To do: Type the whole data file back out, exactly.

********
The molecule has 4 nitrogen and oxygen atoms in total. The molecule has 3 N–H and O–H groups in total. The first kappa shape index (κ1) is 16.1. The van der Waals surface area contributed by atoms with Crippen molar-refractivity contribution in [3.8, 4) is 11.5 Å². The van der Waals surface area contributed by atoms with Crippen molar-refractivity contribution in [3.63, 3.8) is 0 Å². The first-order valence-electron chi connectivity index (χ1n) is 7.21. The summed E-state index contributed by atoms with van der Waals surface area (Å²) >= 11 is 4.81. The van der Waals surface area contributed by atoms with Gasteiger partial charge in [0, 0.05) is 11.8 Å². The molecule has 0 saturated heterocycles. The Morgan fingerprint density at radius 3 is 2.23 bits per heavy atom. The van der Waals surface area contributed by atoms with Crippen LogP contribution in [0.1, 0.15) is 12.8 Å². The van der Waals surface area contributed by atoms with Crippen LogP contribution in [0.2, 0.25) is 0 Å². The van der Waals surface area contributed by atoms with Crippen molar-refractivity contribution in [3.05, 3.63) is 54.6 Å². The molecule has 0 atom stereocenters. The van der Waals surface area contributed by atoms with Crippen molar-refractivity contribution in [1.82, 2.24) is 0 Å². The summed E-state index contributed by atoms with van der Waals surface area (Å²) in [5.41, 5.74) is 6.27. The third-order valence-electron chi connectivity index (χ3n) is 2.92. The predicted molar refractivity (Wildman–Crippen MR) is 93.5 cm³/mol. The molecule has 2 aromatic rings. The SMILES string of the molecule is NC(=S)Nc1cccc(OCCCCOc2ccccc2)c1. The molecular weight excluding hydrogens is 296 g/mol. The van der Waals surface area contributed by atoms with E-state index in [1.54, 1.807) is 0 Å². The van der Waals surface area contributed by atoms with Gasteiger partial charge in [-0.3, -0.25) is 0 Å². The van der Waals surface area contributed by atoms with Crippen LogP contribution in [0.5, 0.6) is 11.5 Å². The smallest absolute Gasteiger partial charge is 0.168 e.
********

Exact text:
The molecule has 4 nitrogen and oxygen atoms in total. The molecule has 3 N–H and O–H groups in total. The first kappa shape index (κ1) is 16.1. The van der Waals surface area contributed by atoms with Crippen molar-refractivity contribution in [3.8, 4) is 11.5 Å². The van der Waals surface area contributed by atoms with Crippen molar-refractivity contribution in [3.63, 3.8) is 0 Å². The first-order valence-electron chi connectivity index (χ1n) is 7.21. The summed E-state index contributed by atoms with van der Waals surface area (Å²) >= 11 is 4.81. The van der Waals surface area contributed by atoms with Gasteiger partial charge in [0, 0.05) is 11.8 Å². The molecule has 0 saturated heterocycles. The Morgan fingerprint density at radius 3 is 2.23 bits per heavy atom. The van der Waals surface area contributed by atoms with Crippen LogP contribution in [0.1, 0.15) is 12.8 Å². The van der Waals surface area contributed by atoms with Crippen LogP contribution in [0.2, 0.25) is 0 Å². The van der Waals surface area contributed by atoms with Crippen molar-refractivity contribution in [3.05, 3.63) is 54.6 Å². The molecule has 0 atom stereocenters. The van der Waals surface area contributed by atoms with Crippen molar-refractivity contribution in [1.82, 2.24) is 0 Å². The summed E-state index contributed by atoms with van der Waals surface area (Å²) in [5.41, 5.74) is 6.27. The third-order valence-electron chi connectivity index (χ3n) is 2.92. The predicted molar refractivity (Wildman–Crippen MR) is 93.5 cm³/mol. The molecule has 2 aromatic rings. The SMILES string of the molecule is NC(=S)Nc1cccc(OCCCCOc2ccccc2)c1. The molecular weight excluding hydrogens is 296 g/mol. The van der Waals surface area contributed by atoms with E-state index in [1.54, 1.807) is 0 Å². The van der Waals surface area contributed by atoms with Gasteiger partial charge in [-0.3, -0.25) is 0 Å². The van der Waals surface area contributed by atoms with Crippen LogP contribution in [0.5, 0.6) is 11.5 Å². The smallest absolute Gasteiger partial charge is 0.168 e.